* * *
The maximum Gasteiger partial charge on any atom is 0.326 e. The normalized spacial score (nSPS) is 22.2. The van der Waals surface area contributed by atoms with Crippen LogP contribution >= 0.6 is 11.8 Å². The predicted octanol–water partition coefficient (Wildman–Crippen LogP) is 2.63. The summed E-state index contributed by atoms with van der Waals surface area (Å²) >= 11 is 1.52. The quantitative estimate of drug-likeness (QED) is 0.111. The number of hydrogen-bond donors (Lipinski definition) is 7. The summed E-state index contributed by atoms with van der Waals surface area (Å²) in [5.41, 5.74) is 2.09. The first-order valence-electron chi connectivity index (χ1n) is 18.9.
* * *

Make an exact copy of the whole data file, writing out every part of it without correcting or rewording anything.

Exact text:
The maximum Gasteiger partial charge on any atom is 0.326 e. The normalized spacial score (nSPS) is 22.2. The van der Waals surface area contributed by atoms with Crippen LogP contribution >= 0.6 is 11.8 Å². The predicted octanol–water partition coefficient (Wildman–Crippen LogP) is 2.63. The summed E-state index contributed by atoms with van der Waals surface area (Å²) >= 11 is 1.52. The quantitative estimate of drug-likeness (QED) is 0.111. The number of hydrogen-bond donors (Lipinski definition) is 7. The summed E-state index contributed by atoms with van der Waals surface area (Å²) in [5.41, 5.74) is 2.09. The first-order valence-electron chi connectivity index (χ1n) is 18.9.